runningman_2Starring Arnold Schwarzenegger, Maria Conchita Alonso, Richard Dawson, Yaphet Kotto, Jim Brown, Jesse Ventura, Erland van Lidth, Marvin J. McIntyre, Gus Rethwisch, Professor Toru Tanaka, Mick Fleetwood, Dweezil Zappa, Kurt Fuller

Directed by Paul Michael Glaser

Expectations: Super high, this is one of my favorite movies.


As with Commando, I’m unable to give The Running Man anything less than a full and total endorsement of four stars. I’ve seen this film more times than I could ever remember; at this point it almost seems like I was the one who escaped from prison and got roped into a sadistic, future game show when the girl I kidnapped ratted me out. But my love of The Running Man isn’t blind, and now that I’m tasked with sharing my thoughts, I’ll do my best to relate why I think it’s such a great movie.

The film began its life under director Andrew Davis, who was just coming off of the Chuck Norris movie Code of Silence and would later go on to make such films as Under Siege, The Fugitive and Collateral Damage. Davis was fired after one week of filming, and Arnold is on record saying that this hurt the film because the replacement director, Paul Michael Glaser, shot it like a TV show. I love Arnold, but I have to disagree. The Running Man is gorgeous, and the look is one of the main reasons it succeeds. The film bursts with colors, from bright neons to dark blacks and blues. Thick fog and dirty mists swirl around our characters, filling many of the shots with a level of intoxicating cinematography usually unseen in genre fare like this.

runningman_1The Running Man is also a futuristic film that is unafraid to fully embrace the ’80s and its excesses. In The Running Man people and places look pretty much as they did in 1987, giving the film a familiar, near-future quality. The film also boldly uses ’80s elements such as choreographed dance, rock music (including a searing guitar solo over the Arnold/Buzzsaw confrontation), and quick, visual storytelling like Arnold carrying a gigantic steel girder over his shoulder to show us just how strong and formidable a hero he is. These elements surely date the film as one from the ’80s, but I would argue that overly designed future clothes and the like would date it even more. The choice to use ’80s aesthetics grounds the film and adds to the experience. This particular vision of the future is one of pure amoral excess, something the ’80s were all about for a lot of people.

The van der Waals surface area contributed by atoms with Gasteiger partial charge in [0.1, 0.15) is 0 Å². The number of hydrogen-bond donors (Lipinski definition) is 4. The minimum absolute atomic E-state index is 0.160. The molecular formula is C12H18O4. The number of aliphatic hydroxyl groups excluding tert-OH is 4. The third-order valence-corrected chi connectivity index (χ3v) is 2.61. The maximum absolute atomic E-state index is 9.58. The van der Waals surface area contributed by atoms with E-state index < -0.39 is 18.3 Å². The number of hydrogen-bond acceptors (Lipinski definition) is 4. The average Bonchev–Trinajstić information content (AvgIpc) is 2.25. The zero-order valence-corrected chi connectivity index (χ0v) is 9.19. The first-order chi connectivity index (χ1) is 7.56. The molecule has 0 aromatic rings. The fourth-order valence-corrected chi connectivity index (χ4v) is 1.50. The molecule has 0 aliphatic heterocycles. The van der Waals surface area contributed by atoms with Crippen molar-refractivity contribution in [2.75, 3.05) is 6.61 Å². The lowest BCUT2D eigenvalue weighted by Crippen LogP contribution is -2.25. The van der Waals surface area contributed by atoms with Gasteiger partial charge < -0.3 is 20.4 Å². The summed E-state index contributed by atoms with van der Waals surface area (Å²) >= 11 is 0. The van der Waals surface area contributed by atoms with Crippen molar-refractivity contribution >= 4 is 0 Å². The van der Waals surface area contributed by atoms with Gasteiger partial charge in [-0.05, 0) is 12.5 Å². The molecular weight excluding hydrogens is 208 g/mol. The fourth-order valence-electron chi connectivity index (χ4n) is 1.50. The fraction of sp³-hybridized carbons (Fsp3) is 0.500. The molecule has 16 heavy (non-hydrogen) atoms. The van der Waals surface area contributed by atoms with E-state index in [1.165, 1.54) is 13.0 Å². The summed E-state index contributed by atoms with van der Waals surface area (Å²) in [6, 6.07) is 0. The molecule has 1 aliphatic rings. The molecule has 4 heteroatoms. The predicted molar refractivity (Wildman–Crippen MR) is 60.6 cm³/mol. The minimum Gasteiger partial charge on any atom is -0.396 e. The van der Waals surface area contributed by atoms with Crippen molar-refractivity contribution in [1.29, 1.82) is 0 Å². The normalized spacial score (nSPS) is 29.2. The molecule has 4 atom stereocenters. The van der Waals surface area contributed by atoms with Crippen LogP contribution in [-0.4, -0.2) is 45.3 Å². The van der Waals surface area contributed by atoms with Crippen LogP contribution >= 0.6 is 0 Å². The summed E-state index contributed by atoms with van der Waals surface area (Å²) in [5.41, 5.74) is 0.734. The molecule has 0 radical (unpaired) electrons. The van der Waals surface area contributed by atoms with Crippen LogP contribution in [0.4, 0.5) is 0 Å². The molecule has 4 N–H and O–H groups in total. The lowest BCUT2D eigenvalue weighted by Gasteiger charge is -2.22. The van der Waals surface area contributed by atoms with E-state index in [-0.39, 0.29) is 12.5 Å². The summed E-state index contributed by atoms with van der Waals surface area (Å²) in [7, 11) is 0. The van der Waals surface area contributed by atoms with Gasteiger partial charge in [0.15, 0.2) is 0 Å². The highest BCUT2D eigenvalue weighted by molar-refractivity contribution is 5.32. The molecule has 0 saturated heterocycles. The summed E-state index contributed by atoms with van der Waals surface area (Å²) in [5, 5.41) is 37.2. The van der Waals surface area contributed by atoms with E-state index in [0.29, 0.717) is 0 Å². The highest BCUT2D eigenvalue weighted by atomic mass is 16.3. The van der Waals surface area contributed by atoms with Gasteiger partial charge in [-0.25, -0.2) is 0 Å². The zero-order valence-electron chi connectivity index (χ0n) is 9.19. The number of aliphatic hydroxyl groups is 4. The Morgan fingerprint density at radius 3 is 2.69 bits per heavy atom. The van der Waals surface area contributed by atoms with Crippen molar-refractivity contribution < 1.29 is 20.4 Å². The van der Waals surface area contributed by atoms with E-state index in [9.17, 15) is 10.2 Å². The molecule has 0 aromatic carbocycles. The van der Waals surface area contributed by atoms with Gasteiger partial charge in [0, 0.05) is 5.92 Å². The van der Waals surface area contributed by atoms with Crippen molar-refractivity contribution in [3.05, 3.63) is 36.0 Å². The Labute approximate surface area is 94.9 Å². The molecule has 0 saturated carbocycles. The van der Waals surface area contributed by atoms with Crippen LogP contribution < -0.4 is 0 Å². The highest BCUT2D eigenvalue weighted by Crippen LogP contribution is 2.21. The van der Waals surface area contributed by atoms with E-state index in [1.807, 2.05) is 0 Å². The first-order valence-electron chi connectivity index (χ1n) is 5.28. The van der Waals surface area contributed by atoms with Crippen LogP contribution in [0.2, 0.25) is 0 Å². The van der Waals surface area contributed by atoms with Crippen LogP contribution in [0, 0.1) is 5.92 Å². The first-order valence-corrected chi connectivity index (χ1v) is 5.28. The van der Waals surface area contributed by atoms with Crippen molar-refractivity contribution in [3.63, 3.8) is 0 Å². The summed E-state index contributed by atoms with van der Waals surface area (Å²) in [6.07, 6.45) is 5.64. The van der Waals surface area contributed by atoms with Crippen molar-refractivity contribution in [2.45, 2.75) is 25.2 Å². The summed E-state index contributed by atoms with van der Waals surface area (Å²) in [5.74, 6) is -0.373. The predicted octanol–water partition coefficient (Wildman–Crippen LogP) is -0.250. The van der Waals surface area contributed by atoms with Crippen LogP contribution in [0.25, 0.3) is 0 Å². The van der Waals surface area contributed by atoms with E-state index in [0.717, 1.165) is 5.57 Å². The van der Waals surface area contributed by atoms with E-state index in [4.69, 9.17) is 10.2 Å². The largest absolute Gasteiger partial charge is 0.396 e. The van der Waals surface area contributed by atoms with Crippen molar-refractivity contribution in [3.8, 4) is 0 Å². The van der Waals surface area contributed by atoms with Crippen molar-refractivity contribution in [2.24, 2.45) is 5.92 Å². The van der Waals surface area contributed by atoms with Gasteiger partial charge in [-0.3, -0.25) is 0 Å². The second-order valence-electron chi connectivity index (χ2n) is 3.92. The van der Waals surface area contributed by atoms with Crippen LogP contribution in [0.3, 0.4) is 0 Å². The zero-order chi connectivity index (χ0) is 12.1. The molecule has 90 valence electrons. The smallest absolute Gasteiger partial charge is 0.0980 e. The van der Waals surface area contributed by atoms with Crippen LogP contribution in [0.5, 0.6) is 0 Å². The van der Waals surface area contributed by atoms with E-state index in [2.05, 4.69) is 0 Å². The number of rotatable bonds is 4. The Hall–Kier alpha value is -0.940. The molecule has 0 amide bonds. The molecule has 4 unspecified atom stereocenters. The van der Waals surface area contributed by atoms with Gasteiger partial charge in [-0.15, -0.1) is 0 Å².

Another key to the success of The Running Man is the cast. Of course, Arnold is there kicking ass and droppin’ great one-liners as always, but The Running Man also boasts Yaphet Kotto, Jesse Ventura, Jim Brown and Maria Conchita Alonso. The biggest boon — by far — is the use of Richard Dawson as the host of The Running Man. His acting is superb, but it’s his experience and familiarity as a real game show host on The Family Feud that allows the audience to instantly buy into his role (provided they are old enough to remember his days hosting the show). He is the perfect string-pulling, smiling villain mastermind, doing whatever it takes to control the population and raise his ratings.

runningman_3The Running Man also very effectively illustrates how powerful editing is, and how destructive and manipulative it can be in the wrong hands. The opening scene shows Arnold refusing to fire on innocent civilians, but this footage is later edited to incriminate him as an unflinching mass murderer. In the years since The Running Man, TV has obviously gone in directions similar to the title show (and another show featured briefly in the film, Climbing For Dollars). Editing is crucial to reality TV as it constructs the storylines out of days and days of raw footage. There is also crafting of characters going on, and while there’s nothing inherently wrong with this in a reality TV setting, I feel like the public is so accustomed to this style of programming that we could easily see something like the fabricated “Butcher of Bakersfield” footage and not even know what was happening. That is, if it hasn’t happened already. Or am I being too paranoid? In any case, check your sources and be an informed citizen. With news outlets willfully and purposefully spinning stories to their party lines, the public has to remain educated so that the future depicted in The Running Man does not come to fruition.

On top of all that, The Running Man is just a whole lot of badass fun. Arnold runs around, taking on comic book style, over-the-top gladiators of the future? If you can’t extract a bucket full of entertainment from that I can’t help you. And yes, I realize the irony of gaining pure entertainment from watching “my guy” kill the other guys, just like the show’s audience in the movie. Hmm… perhaps I’m part of the problem. I guess I’ll just have to watch the movie again to check. The Running Man is a satirical, dystopian, ultra-violent, testosterone-fueled masterpiece of ’80s action. If you haven’t seen it, walk run to your local VidRent unit and spend those credz!

Next up in this chronological journey through the films of Arnold Schwarzenegger is a film that I only saw once as a small child: Red Heat! See ya then (which won’t be for at least two weeks because we have something special in store starting next week)!